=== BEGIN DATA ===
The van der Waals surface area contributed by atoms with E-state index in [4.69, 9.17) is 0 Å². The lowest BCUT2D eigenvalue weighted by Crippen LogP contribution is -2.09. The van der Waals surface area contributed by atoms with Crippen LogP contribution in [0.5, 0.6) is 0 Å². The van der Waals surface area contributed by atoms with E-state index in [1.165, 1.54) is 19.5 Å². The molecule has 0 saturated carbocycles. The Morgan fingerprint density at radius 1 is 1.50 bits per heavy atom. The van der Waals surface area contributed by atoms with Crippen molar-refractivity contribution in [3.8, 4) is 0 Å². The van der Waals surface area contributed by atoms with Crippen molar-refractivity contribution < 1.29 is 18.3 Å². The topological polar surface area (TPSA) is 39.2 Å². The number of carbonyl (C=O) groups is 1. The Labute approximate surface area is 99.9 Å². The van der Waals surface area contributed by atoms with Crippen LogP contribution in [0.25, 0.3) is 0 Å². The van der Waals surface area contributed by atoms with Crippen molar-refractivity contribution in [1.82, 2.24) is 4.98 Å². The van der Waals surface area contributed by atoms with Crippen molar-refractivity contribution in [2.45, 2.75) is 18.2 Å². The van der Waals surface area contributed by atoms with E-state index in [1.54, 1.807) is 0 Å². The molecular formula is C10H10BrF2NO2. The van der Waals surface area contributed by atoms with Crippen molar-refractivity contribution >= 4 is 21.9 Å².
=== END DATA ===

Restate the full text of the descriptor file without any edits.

The van der Waals surface area contributed by atoms with E-state index in [4.69, 9.17) is 0 Å². The lowest BCUT2D eigenvalue weighted by Crippen LogP contribution is -2.09. The van der Waals surface area contributed by atoms with Crippen LogP contribution in [0.5, 0.6) is 0 Å². The van der Waals surface area contributed by atoms with E-state index in [1.165, 1.54) is 19.5 Å². The molecule has 0 saturated carbocycles. The Morgan fingerprint density at radius 1 is 1.50 bits per heavy atom. The van der Waals surface area contributed by atoms with Crippen molar-refractivity contribution in [3.8, 4) is 0 Å². The van der Waals surface area contributed by atoms with Crippen molar-refractivity contribution < 1.29 is 18.3 Å². The topological polar surface area (TPSA) is 39.2 Å². The number of carbonyl (C=O) groups is 1. The Labute approximate surface area is 99.9 Å². The van der Waals surface area contributed by atoms with Crippen LogP contribution in [0.25, 0.3) is 0 Å². The van der Waals surface area contributed by atoms with Crippen molar-refractivity contribution in [1.82, 2.24) is 4.98 Å². The van der Waals surface area contributed by atoms with Crippen molar-refractivity contribution in [2.45, 2.75) is 18.2 Å². The van der Waals surface area contributed by atoms with E-state index in [1.54, 1.807) is 0 Å². The molecular formula is C10H10BrF2NO2. The van der Waals surface area contributed by atoms with Crippen molar-refractivity contribution >= 4 is 21.9 Å².